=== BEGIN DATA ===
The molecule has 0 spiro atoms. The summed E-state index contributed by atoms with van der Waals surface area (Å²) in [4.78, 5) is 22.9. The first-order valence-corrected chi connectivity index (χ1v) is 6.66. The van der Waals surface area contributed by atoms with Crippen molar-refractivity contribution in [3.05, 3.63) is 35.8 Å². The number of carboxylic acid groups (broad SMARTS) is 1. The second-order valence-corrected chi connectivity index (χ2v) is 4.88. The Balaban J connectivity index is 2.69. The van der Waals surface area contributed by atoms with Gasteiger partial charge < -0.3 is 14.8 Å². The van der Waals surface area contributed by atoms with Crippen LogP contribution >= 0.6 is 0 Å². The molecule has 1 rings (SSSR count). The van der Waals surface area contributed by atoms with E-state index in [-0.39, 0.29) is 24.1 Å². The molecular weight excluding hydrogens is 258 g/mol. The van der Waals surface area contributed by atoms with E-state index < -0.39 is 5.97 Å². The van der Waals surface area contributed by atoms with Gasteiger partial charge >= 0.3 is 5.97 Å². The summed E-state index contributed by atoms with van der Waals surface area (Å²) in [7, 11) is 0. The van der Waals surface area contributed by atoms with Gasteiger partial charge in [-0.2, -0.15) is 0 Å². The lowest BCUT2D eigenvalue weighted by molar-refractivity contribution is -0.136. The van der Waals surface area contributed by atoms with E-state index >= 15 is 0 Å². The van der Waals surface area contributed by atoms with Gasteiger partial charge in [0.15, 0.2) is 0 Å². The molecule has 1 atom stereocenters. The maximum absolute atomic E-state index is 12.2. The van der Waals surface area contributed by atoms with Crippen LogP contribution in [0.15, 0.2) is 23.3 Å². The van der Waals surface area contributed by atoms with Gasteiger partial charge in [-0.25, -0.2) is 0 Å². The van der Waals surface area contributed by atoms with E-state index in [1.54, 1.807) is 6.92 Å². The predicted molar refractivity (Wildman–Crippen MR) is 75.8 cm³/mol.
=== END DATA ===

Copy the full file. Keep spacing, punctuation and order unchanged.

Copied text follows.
The molecule has 0 spiro atoms. The summed E-state index contributed by atoms with van der Waals surface area (Å²) in [4.78, 5) is 22.9. The first-order valence-corrected chi connectivity index (χ1v) is 6.66. The van der Waals surface area contributed by atoms with Crippen molar-refractivity contribution in [3.05, 3.63) is 35.8 Å². The number of carboxylic acid groups (broad SMARTS) is 1. The second-order valence-corrected chi connectivity index (χ2v) is 4.88. The Balaban J connectivity index is 2.69. The van der Waals surface area contributed by atoms with Gasteiger partial charge < -0.3 is 14.8 Å². The van der Waals surface area contributed by atoms with Crippen LogP contribution >= 0.6 is 0 Å². The molecule has 1 rings (SSSR count). The van der Waals surface area contributed by atoms with E-state index in [-0.39, 0.29) is 24.1 Å². The molecular weight excluding hydrogens is 258 g/mol. The van der Waals surface area contributed by atoms with E-state index < -0.39 is 5.97 Å². The van der Waals surface area contributed by atoms with Gasteiger partial charge >= 0.3 is 5.97 Å². The summed E-state index contributed by atoms with van der Waals surface area (Å²) in [7, 11) is 0. The van der Waals surface area contributed by atoms with Gasteiger partial charge in [-0.2, -0.15) is 0 Å². The lowest BCUT2D eigenvalue weighted by molar-refractivity contribution is -0.136. The van der Waals surface area contributed by atoms with E-state index >= 15 is 0 Å². The van der Waals surface area contributed by atoms with Gasteiger partial charge in [0.15, 0.2) is 0 Å². The molecule has 1 atom stereocenters. The maximum absolute atomic E-state index is 12.2. The van der Waals surface area contributed by atoms with Crippen LogP contribution in [0.15, 0.2) is 23.3 Å². The van der Waals surface area contributed by atoms with Gasteiger partial charge in [-0.25, -0.2) is 0 Å². The van der Waals surface area contributed by atoms with E-state index in [1.54, 1.807) is 6.92 Å². The predicted molar refractivity (Wildman–Crippen MR) is 75.8 cm³/mol.